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Wednesday, October 10, 2012 

How Marvel's turn to gimmicks in the early 90s brought them down later

The Comics Journal published an excerpt from Sean Howe's Marvel Comics: The Untold Story, which tells how as the 1990s came in, they increasingly turned to gimmicks like variant covers and more crossovers for the sake of sales, which clearly didn't help in the end. Some of this was caused by a form of panic that overtook them when a couple of artists defected to found Image Comics, but did it help? According to this paragraph:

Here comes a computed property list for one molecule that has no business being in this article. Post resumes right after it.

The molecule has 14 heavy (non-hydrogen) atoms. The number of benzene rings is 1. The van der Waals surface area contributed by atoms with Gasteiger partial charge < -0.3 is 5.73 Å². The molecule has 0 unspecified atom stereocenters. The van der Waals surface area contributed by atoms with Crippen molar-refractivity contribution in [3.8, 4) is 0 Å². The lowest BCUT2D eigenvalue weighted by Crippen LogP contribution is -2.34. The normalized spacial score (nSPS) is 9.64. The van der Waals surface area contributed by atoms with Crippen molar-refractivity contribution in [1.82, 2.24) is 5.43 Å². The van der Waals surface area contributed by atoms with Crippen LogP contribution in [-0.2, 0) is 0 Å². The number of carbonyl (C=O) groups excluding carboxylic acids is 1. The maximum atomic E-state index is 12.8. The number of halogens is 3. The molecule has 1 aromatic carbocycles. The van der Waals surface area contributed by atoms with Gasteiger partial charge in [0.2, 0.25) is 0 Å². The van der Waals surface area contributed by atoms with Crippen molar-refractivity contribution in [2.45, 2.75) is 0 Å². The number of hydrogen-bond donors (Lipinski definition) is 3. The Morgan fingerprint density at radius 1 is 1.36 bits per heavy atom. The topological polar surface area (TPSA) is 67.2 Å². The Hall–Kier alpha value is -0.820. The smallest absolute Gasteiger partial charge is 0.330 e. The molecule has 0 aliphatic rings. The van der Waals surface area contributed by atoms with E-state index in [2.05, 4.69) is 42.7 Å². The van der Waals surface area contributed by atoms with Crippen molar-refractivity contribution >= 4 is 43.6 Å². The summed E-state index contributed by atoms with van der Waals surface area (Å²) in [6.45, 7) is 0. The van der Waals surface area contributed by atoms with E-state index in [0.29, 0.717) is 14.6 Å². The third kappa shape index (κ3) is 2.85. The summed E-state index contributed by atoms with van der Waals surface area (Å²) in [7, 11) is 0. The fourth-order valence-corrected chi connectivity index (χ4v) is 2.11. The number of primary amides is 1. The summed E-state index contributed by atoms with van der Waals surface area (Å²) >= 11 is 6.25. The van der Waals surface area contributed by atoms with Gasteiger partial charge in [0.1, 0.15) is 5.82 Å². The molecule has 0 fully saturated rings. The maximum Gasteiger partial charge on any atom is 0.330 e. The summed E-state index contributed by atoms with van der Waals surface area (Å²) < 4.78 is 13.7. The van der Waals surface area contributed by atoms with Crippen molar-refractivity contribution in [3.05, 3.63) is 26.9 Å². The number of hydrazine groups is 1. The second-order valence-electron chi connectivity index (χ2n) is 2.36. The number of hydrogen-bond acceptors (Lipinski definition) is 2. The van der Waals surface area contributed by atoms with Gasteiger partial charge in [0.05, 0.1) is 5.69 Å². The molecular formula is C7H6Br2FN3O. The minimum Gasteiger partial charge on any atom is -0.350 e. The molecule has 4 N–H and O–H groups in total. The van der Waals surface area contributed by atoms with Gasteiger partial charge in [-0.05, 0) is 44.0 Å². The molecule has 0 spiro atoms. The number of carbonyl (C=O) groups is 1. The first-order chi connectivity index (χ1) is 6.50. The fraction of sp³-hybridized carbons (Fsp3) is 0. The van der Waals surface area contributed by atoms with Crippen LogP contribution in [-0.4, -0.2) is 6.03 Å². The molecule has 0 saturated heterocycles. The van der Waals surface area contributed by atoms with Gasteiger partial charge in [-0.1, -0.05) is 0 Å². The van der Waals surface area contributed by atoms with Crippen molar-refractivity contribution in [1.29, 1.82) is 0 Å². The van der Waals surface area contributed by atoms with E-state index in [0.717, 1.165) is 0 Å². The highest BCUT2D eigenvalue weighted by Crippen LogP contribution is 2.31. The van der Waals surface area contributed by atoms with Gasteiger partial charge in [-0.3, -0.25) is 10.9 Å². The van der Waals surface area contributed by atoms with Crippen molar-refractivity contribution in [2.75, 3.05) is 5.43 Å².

Barron’s was the first to run with the story that several major Marvel artists were planning to defect, in a two-page article that warned investors that a bursting bubble was imminent. After reporter Douglas Kass noted that most of the publisher’s IPO proceeds had been redirected into other Perelman properties (rather than paying back company debt), he pointed out that Marvel “pushed through another price hike in January and increasingly resorts to gimmickry to break down consumer resistance,” and then twisted the knife: “The brash kid willing to take artistic and literary risks has grown too big, fat and timid. Marvel’s continued focus on violent themes and stereotyped heroes is wearing thin with consumers, who increasingly are turning to upstart competitors.” Perhaps most alarming was the intimation that collectible comics were some kind of Ponzi scheme. “Visiting a dozen specialty comic-book stores,” Kass wrote, “I saw boxes upon boxes filled with unsold copies of the highly promoted premiere issues of X-Men and X-Force—titles that were introduced nearly six months ago.”